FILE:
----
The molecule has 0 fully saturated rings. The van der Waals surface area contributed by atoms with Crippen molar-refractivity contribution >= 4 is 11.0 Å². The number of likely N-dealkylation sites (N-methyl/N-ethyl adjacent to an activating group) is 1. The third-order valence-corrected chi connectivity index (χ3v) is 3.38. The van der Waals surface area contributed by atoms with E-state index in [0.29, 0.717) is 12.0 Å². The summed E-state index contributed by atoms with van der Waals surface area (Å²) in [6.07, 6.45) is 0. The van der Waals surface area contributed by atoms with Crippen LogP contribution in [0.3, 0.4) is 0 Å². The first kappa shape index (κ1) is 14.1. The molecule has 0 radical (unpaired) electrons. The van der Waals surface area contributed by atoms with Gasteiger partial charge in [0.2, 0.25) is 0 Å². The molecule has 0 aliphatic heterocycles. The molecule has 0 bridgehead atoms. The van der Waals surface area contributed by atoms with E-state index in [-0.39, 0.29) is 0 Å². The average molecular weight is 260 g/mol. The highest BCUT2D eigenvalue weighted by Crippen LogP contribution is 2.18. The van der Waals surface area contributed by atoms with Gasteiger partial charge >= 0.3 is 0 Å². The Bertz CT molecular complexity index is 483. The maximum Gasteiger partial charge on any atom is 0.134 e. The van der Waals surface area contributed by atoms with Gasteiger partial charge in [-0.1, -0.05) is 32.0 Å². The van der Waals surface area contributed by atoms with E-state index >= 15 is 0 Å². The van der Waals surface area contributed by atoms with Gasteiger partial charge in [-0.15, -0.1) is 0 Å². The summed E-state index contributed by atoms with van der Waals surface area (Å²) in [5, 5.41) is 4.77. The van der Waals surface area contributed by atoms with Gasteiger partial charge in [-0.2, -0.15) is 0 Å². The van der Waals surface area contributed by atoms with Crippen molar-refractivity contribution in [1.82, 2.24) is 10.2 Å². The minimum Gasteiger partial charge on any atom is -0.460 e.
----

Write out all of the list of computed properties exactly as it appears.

The molecule has 0 fully saturated rings. The van der Waals surface area contributed by atoms with Crippen molar-refractivity contribution >= 4 is 11.0 Å². The number of likely N-dealkylation sites (N-methyl/N-ethyl adjacent to an activating group) is 1. The third-order valence-corrected chi connectivity index (χ3v) is 3.38. The van der Waals surface area contributed by atoms with E-state index in [0.29, 0.717) is 12.0 Å². The summed E-state index contributed by atoms with van der Waals surface area (Å²) in [6.07, 6.45) is 0. The van der Waals surface area contributed by atoms with Crippen LogP contribution in [0.3, 0.4) is 0 Å². The first kappa shape index (κ1) is 14.1. The molecule has 0 radical (unpaired) electrons. The van der Waals surface area contributed by atoms with Gasteiger partial charge in [0.2, 0.25) is 0 Å². The molecule has 0 aliphatic heterocycles. The molecule has 0 bridgehead atoms. The van der Waals surface area contributed by atoms with E-state index in [-0.39, 0.29) is 0 Å². The average molecular weight is 260 g/mol. The highest BCUT2D eigenvalue weighted by Crippen LogP contribution is 2.18. The van der Waals surface area contributed by atoms with Gasteiger partial charge >= 0.3 is 0 Å². The Bertz CT molecular complexity index is 483. The maximum Gasteiger partial charge on any atom is 0.134 e. The van der Waals surface area contributed by atoms with Gasteiger partial charge in [-0.1, -0.05) is 32.0 Å². The van der Waals surface area contributed by atoms with E-state index >= 15 is 0 Å². The van der Waals surface area contributed by atoms with Gasteiger partial charge in [-0.15, -0.1) is 0 Å². The summed E-state index contributed by atoms with van der Waals surface area (Å²) in [5, 5.41) is 4.77. The van der Waals surface area contributed by atoms with Gasteiger partial charge in [-0.2, -0.15) is 0 Å². The van der Waals surface area contributed by atoms with Crippen molar-refractivity contribution in [1.82, 2.24) is 10.2 Å². The minimum Gasteiger partial charge on any atom is -0.460 e.